There is not enough stockpiled medications for everyone according to a 2005 CDC report. That report in facts throws doubt on that there is even enough medical supplies for first responders (who get priority of course during a disaster). The reason for this dangerous shortfall is that pharmaceutical companies in this country are not required to provide drug supplies to the government at below market price. Norway for example makes all drug companies operating in the country donate (free of charge) enough drugs to cover every person in Norway. These companies are the same but due to lobbyist efforts this is not true in the US, where many of these companies are located. It is not only a matter of drugs, other medical services are precariously low. There are fewer ambulance per capita in the US than in Columbia and 48 other countries. We rank 51st in emergency room doctors and nurses in the world. Over the past year the government has defunded about 25,000 public hospital beds and the trend seems to continue. Most urban hospitals operate at about 90% capacity (a requirement of most managed care systems) so nearly any disaster will quickly overwhelm these hospitals.

  1. Rural areas are always safer than urban areas during a disaster.

The truth is that rural areas are no safer than urban areas when hit by disasters. Causality rates are slightly higher in rural areas (per capita) than urban areas. The reason for this is the lack of infrastructure in many rural areas, making it easier for people to be cut off for longer periods of time. Rural areas also have a lack of people power, since we know most rescue efforts rely on civilian volunteers, cities have denser populations and thus more people to provide aid.

  1. Disasters are apolitical events.

Nearly all disasters are political events. The causes of disasters from 9/11 to Katrina have political dimensions. Aid and relief efforts have political calculations. Populations with more political clout (e.g. Money) receive more aid and relief. Affluent populations even have their own private relief and aid organizations subsidized by the government. During the recent wildfires in the wealthy white areas of Malibu more firefighters were dispatched than in the more populous areas of poorer valleys struck the same year by wildfires. The wealthy residents had their own private firefighters who literally saved some homes while allowing others to burn. Groups like Helpjet, cater to the rich providing private evacuations to luxury resorts while others wait for bottled water in the Superdome. Our country has moved into a have and have not approach to disaster relief and aid where certain lives and homes are considered more worthy of protection than others. The recovery efforts in devastated areas is also fiercely political. In New Orleans, undamaged public housing was destroyed to make room for new condominiums sold to well-connected developers for 1 cent to the dollar. Charles Scott, one of the top researchers in disaster studies from Stanford University, conducted an 18 year study on insurance and government pay outs for disaster victims concluded, “It is clear that poor people have little reason to hope they will be treated fairly when it comes to disaster recovery. In many ways they are victimized again by the entire process.” Naomi Klein has pointed out in her book and numerous articles and papers that the extreme right-wing has successfully used the “shocks” of disasters to roll back labor laws and civil liberties to further their political agendas.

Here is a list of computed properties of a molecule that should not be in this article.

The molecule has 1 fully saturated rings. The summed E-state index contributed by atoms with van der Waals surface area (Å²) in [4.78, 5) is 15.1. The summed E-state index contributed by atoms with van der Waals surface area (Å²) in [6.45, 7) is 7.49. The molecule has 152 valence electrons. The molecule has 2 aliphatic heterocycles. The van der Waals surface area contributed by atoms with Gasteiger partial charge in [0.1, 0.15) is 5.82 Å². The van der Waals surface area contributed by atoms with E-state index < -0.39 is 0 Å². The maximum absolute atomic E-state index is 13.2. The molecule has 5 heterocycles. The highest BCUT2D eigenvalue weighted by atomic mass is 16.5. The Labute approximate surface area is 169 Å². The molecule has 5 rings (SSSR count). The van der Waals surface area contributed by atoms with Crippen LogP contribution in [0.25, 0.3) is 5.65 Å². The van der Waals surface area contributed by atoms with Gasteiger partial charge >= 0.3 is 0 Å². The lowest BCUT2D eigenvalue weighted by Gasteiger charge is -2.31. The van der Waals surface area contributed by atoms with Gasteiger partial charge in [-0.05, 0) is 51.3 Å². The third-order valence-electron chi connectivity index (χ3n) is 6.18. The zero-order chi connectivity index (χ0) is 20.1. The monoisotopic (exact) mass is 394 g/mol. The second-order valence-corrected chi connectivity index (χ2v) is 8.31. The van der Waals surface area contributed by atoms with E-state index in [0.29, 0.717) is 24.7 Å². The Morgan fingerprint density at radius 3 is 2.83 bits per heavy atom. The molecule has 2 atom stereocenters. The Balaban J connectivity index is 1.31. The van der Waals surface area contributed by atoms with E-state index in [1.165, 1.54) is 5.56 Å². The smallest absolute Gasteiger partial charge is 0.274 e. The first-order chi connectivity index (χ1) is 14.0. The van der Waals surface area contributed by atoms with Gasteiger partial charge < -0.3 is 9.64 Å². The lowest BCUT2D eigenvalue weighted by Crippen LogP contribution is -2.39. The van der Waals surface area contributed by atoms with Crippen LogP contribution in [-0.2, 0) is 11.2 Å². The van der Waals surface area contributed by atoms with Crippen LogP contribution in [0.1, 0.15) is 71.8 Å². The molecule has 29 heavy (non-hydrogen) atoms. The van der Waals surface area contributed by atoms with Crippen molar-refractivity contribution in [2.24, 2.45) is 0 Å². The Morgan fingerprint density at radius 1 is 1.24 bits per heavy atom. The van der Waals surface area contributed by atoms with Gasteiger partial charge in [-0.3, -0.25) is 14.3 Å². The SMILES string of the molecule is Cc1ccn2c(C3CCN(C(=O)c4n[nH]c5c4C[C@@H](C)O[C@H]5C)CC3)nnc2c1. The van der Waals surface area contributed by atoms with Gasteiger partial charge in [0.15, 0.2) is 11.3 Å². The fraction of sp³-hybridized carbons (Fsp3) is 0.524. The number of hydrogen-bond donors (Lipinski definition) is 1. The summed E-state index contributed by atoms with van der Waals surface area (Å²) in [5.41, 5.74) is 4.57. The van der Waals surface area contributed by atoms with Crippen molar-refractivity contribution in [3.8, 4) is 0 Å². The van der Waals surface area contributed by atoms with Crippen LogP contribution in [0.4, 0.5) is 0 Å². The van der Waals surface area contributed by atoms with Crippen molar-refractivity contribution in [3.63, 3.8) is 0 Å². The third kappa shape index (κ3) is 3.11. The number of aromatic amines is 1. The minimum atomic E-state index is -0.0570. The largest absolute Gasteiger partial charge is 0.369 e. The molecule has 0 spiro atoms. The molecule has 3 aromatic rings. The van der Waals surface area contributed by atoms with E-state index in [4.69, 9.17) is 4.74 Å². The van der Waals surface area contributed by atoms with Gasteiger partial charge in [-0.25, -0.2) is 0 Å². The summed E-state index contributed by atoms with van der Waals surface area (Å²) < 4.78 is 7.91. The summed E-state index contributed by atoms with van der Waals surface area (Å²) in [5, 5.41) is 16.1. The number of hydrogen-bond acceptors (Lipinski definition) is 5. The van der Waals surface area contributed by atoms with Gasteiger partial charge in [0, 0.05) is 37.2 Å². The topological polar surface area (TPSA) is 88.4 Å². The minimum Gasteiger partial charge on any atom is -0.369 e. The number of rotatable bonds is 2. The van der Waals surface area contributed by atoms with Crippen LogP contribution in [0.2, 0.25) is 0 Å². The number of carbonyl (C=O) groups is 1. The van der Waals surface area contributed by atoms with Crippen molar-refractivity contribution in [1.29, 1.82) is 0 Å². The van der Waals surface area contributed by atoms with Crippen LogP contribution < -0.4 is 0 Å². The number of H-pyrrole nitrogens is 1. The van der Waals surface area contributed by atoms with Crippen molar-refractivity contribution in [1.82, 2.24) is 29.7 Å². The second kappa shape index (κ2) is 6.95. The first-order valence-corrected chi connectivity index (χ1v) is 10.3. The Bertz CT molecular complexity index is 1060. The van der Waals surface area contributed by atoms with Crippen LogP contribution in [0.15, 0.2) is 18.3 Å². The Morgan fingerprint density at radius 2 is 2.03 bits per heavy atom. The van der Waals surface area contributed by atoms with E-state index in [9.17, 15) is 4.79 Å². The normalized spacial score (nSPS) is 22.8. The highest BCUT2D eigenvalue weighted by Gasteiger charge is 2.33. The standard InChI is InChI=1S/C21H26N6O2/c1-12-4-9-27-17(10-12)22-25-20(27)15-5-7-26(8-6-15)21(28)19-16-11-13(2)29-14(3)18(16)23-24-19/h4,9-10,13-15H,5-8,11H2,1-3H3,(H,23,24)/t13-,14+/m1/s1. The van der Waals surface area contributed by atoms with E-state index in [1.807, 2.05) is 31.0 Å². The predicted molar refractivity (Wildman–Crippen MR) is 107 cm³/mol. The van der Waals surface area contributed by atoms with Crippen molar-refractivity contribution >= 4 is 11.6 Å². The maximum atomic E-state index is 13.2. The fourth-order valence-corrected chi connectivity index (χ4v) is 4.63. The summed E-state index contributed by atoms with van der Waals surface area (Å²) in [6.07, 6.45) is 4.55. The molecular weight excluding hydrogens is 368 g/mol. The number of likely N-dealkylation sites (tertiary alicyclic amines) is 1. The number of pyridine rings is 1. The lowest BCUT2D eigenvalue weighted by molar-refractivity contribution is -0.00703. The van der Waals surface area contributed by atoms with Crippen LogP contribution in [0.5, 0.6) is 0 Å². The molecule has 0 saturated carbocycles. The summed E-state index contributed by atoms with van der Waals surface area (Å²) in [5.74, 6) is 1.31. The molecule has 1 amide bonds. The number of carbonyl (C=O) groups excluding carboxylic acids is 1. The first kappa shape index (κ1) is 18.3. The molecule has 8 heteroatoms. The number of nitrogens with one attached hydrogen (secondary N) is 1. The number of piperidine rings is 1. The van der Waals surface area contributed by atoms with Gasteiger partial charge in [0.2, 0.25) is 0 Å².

1. There is nothing you can do during a disaster.

This is the most destructive of all the disaster myths. There is so much you can do when joined by your friends, co-workers and neighbors. We know that civilian volunteers providing mutual aid is the most effective form of both direct relief and recovery and thus there is much you can do to mitigate the most devastating effects of a disaster. You must prepare and be ready to act with your community to protect itself both from the disaster and the political elements that would exploit the situation. You can find help on how to prepare and organize for disasters at